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What is a Quality Compounder?

Quality - "Quality is never an accident; it is always the result of intelligent effort" - John Ruskin.

In his 2007 Berkshire Hathaway annual letter, Buffett talks about three types of businesses: ‘The Great; The Good; The Gruesome’. He goes on to explain, how a great business generates great returns on capital and requires no additional capital to grow; the good business generates good returns on capital but requires some capital to grow, whilst the gruesome business generates poor returns on capital and requires large amounts on additional investment each year.

Buffett summarizes it like this: “Think of three types of ‘savings accounts.’ The great one pays an extraordinarily high interest rate that will rise as the years pass. The good one pays an attractive rate of interest that will be earned also on deposits that are added. Finally, the gruesome account both pays an inadequate interest rate and requires you to keep adding money at those disappointing returns.”

We believe a quality business is one that has an economic model that generates sustainable, high (>20%) returns on capital. Critically, the cash flow that is returned to the businesses each year as a result of its investment activities, is ‘unencumbered’ or a true surplus over maintenance activities to the owners of the business. As the market values these annual ‘free cash coupons’, not non-cash accounting earnings.

One of the businesses in the quality compounder portfolio – Cochlear Limited (COH) – has generated an average return on equity of 37.5% over the past ten years. What enables Cochlear to earn such high returns on capital it its global market leadership in the very niche and highly complex industry of cochlear implants. Cochlear’s installed base of ~550,000 implants provides a very predictable future revenue stream as patients replace their sound processor (the external component) every five years, which is only compatible with a Cochlear implant. Cochlear’s high returns on capital, niche product offering, high switching costs and attractive industry position have enabled earnings per share to compound at 15.3% over the past 23 years … a remarkable track record which we believe is likely to continue.

Compounder - "Money makes money. And the money that money makes makes more money" - Ben Franklin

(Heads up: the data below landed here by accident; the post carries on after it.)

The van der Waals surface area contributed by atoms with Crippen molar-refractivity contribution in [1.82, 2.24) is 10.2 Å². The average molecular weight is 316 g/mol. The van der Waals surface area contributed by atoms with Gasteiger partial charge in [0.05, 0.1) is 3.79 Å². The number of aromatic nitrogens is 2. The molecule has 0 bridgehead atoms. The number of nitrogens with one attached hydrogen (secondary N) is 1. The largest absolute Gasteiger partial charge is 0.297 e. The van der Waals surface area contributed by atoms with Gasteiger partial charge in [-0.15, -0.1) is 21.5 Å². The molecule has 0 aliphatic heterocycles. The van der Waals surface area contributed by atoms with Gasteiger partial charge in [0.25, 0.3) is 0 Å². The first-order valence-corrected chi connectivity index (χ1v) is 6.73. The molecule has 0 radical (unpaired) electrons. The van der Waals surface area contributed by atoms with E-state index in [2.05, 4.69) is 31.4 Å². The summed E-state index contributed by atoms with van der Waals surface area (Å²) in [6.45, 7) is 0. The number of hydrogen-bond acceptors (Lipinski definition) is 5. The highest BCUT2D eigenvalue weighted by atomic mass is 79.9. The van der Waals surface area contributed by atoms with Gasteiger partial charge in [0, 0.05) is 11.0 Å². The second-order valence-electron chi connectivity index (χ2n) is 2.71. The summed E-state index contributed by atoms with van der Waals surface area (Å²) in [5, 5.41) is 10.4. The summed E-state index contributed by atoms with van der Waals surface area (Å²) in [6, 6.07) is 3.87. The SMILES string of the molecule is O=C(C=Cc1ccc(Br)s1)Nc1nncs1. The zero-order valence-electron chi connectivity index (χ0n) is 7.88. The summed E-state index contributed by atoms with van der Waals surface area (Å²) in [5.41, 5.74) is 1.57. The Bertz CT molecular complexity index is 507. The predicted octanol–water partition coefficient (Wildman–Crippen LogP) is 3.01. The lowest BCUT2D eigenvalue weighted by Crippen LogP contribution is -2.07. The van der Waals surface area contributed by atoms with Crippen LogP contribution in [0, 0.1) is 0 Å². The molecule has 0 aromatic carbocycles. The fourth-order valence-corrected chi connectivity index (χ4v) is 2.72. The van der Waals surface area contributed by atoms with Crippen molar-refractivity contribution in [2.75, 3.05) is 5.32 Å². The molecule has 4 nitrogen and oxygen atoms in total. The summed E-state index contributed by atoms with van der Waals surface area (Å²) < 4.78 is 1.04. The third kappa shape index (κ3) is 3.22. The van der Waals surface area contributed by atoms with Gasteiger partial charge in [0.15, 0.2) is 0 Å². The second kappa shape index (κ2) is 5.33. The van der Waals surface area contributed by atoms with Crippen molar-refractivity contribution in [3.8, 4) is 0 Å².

Without meaningful growth, a quality business that generates high returns on capital, is unlikely to compound overtime. It is likely to be a good dividend payer (depending on the valuation you pay), but not a compound earnings/share price story. We believe a business that can compound its earnings offers a greater margin of safety than that of a dividend payer over long periods of time.

Businesses can compound their earnings organically (new products, markets or industry share gains), through acquisition, buy backs or a combination of all three. We believe businesses operating in large, growing industries, where management can continually reinvest back into the businesses, offer the most attractive opportunities and thus this is where we spend the majority of our research hours.

In his book, ‘100 Baggers (Stocks that returned 100-to-1 and how to find them)’, Chris Mayer provides a case study on the world’s largest business - Amazon. For IPO investors, Amazon has generated a whopping 1990x or 19,990% return. Over the past 23 years, Amazon sales have compounded at an incredible 49.16% - propelling this earnings growth has been two very strong industry tails winds in e-commerce and cloud computing. Most importantly though, founder Jeff Bezos has not paid out one dollar of dividends and instead has been ploughing Amazon’s unencumbered cash flow back into high returning business activities each year.

We recently added a vertical market software business to the quality compounders portfolio – Objective Corporation (OCL). Objective is a market leader in mission critical, content management solutions for governments. Although OCL doesn’t offer the rapid earnings growth potential of an Amazon, we do however feel that at a much smaller scale, OCL has some very similar elements – those being – a founder leader with material skin in the business, who understands the importance of prudent capital allocation decisions, who is operating in an growing industry where he can continue to allocate growing amounts of free cash flow.

In closing, we will leave you with this quote from the book ‘Quality Investing’ (Cunningham, Eide. Hargreaves), which we hope encapsulates the businesses in the Quality Compounders Portfolio.In our view, three characteristics indicate quality. These are strong, predictable cash generation; sustainably high returns on capital; and attractive growth opportunities. Each of these financial traits is attractive in its own right, but when combined, they are particularly powerful, enabling a virtuous circle of cash generation, which can be reinvested at high rates of return, begetting more cash, which can be reinvested again.’

Thanks for reading,

Quality Compounders Team (Lachie, Sam, Alex & Shaun)


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